In 2017, I published my book, Powerhouse Woman. I was a first-time author and an unlikely one at that. Although I had had a health and fitness blog for three years, I only published an average of one new blog article per year! You read that correctly. I had exactly three articles on my blog, and I’m pretty certain my mom was the only person who actually read them (Thanks, Mom!). Saying I didn’t consider myself a writer is an understatement.
Despite the odds, I did write and publish a well-received book. I can also say with confidence that writing a book was one of the best experiences of my adult life. However, when I look back at the journey to becoming a published, best-selling author, there are a few things I wish someone had told me before I started.
Your book may never feel “finished.”
When I finished writing the first draft of my manuscript, I wrestled with an unsettling feeling that it wasn’t quite finished. No matter how many edits I made, I found new sections of the book that I wanted to improve. The feeling that the book wasn’t perfect or “finished” almost kept me from publishing it altogether.
Here is what I know now: writing a book is a giant personal growth journey. The book I would write today would be different from the one I wrote last year. And that is okay. I think it’s actually quite normal. When you undergo any kind of growth, your thoughts and ideas will naturally grow and evolve as you do. At some point, you must allow the book to be finished and then publish it for the world to read in order to clear space in your mind for new content to come through (your next book!).
You will probably want to quit at some point.
I’ve been there! Wanting to quit and not finish your book could show up in a variety of ways. For me, the biggest roadblocks were carving out uninterrupted time to write, battling through writer’s block, feeling insecure about what others might think of the book (or me), and fearing deeply that other people were already writing about these same topics and were doing a much better job. If you’ve felt any of these things, you are not alone.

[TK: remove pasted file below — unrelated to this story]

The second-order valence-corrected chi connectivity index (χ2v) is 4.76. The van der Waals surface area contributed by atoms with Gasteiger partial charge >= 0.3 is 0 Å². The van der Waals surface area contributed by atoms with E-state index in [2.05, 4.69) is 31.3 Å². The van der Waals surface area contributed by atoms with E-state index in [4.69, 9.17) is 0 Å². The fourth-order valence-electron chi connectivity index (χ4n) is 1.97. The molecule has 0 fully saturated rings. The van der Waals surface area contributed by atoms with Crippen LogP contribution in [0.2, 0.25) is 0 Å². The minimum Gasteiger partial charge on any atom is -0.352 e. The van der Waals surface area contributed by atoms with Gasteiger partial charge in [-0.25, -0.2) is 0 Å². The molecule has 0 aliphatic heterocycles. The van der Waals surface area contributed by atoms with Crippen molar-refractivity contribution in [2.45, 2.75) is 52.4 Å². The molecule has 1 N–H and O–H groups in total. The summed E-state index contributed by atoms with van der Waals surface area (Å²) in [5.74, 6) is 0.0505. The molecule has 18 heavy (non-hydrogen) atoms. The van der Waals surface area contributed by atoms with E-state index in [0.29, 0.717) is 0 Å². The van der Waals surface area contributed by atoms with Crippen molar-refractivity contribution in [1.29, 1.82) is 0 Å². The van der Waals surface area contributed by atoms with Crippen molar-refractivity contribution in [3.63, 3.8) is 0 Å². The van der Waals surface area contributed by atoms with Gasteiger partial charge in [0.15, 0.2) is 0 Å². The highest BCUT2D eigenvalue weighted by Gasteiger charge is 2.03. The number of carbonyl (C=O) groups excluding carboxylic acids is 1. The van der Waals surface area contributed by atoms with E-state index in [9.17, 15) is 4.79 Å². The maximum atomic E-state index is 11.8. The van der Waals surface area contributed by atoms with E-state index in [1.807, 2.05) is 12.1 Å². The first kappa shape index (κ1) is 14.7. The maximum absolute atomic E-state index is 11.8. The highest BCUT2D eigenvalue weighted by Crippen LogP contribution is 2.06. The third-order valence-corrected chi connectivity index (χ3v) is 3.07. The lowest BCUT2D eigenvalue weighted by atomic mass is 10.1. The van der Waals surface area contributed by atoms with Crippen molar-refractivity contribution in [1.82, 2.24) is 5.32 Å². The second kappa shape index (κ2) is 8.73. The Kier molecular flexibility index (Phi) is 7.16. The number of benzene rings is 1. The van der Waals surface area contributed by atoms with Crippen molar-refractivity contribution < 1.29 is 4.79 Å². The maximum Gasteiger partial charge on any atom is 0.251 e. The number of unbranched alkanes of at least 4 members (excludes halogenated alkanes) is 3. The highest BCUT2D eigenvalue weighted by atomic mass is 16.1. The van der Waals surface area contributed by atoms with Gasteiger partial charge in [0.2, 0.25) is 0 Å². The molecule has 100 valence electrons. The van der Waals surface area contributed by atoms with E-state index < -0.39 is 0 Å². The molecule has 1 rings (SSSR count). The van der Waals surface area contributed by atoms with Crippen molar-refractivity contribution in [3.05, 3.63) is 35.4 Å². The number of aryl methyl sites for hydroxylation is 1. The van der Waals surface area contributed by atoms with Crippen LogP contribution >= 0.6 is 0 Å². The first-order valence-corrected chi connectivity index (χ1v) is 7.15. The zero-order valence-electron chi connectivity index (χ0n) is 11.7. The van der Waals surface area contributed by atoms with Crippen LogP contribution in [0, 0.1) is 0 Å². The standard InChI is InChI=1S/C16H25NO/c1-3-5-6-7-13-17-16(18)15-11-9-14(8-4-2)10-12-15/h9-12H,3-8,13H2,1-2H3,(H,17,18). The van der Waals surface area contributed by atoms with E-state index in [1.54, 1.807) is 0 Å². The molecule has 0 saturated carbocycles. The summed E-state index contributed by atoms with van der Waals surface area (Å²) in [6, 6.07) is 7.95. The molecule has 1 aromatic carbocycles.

Deciding to write a book (or stepping out of your comfort zone for any reason) is an invitation for resistance to show up. Resistance isn’t a bad thing; it just means you have an opportunity to grow. When you find yourself in the grip of resistance (doubts, fears, excuses), quitting will seem like a perfectly logical and valid choice.
My best advice for anyone wrestling with resistance is to remember that your book and your message are not actually about YOU. They are 100% about who you are going to serve.
When I took the focus off myself and, instead, thought about the women that I truly wanted to impact with my message, this focus helped me move through my resistance. You, too, will want to move through any resistance you’re experiencing as quickly as possible because your biggest breakthroughs are typically waiting for you on the other side of your reasons to quit.
The blessings will far outweigh any obstacles.
No matter how much discomfort I had to work through to finish and publish my book, I would do it all again in a heartbeat, knowing now all the blessings waiting for me and my readers on the other side. In fact, the benefits I’ve experienced as a direct result of publishing my book have been incredible—everything from being invited to speak at events, to hosting my own Powerhouse Women’s Event, to becoming an ambassador for Lululemon (my favorite apparel company), and recently at a fitness conference, being named “FitPreneur of the Year.” I had NO idea that publishing a book would open up this many new opportunities for me.
If you have the slightest feeling that your message is meant to be shared in a book, do it! You may just surprise yourself with what you’re capable of. And I can guarantee you’ll positively impact a lot of other people in the process.